Amortized Cost

What is amortized cost?

Amortized cost represents the amortized value of an item on the balance sheet. It usually equals the acquisition cost of a financial or fixed asset. However, this value only applies when a company acquires the item initially. Later, companies must also deduct some amounts from that value to reach the amortized cost. It may include principal repayments and discounts or premiums on that item. Similarly, it also accounts for impairment losses and exchange differences.

Amortized Cost is the amount at which the financial asset or financial liability is measured at initial recognition minus the principal repayments, plus or minus the cumulative amortisation using the effective interest method of any difference between that initial amount and the maturity amount and, for financial assets, adjusted for any loss allowance.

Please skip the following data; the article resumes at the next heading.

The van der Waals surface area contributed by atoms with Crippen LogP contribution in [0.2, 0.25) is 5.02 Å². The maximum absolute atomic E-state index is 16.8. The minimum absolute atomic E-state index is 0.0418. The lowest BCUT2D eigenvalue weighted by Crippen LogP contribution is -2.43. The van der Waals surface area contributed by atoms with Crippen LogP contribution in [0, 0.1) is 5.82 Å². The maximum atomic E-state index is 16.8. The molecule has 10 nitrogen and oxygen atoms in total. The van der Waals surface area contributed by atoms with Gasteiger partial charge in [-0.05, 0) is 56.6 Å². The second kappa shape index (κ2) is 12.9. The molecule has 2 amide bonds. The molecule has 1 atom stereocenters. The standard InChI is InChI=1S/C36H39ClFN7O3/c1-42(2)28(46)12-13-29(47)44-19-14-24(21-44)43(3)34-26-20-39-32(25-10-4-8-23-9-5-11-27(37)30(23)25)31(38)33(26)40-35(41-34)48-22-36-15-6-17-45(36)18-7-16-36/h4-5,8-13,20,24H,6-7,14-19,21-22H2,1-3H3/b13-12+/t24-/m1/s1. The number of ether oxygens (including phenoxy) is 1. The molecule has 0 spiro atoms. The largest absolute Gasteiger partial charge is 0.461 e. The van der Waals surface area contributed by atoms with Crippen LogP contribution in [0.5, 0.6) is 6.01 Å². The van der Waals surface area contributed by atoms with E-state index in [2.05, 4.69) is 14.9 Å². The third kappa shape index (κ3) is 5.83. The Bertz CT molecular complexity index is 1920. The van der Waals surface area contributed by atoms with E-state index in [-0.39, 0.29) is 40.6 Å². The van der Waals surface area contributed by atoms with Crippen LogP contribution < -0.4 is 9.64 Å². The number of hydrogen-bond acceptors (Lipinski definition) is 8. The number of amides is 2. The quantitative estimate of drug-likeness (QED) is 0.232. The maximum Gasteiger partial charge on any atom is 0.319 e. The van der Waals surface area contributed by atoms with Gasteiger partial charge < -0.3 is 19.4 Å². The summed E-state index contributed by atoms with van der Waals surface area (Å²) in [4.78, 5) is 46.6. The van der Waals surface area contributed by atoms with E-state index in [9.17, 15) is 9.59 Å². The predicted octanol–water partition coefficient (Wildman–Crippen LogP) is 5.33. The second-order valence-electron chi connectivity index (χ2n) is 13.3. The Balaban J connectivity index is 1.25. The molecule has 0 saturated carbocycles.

Amortised cost is a cost-based measure. The carrying value of a financial asset recorded in the statement of financial position at any given point in time does not provide information about the fair value of the future cash flows.

The amortised cost of a financial asset or financial liability is:

The amount at which it was measured at initial recognition – the “initial amount” – usually cost.

LESS any repayments of principal.

LESS any reduction for impairment or uncollectability.

ADD or LESS the cumulative amortisation of the difference between the initial amount and the final maturity amount.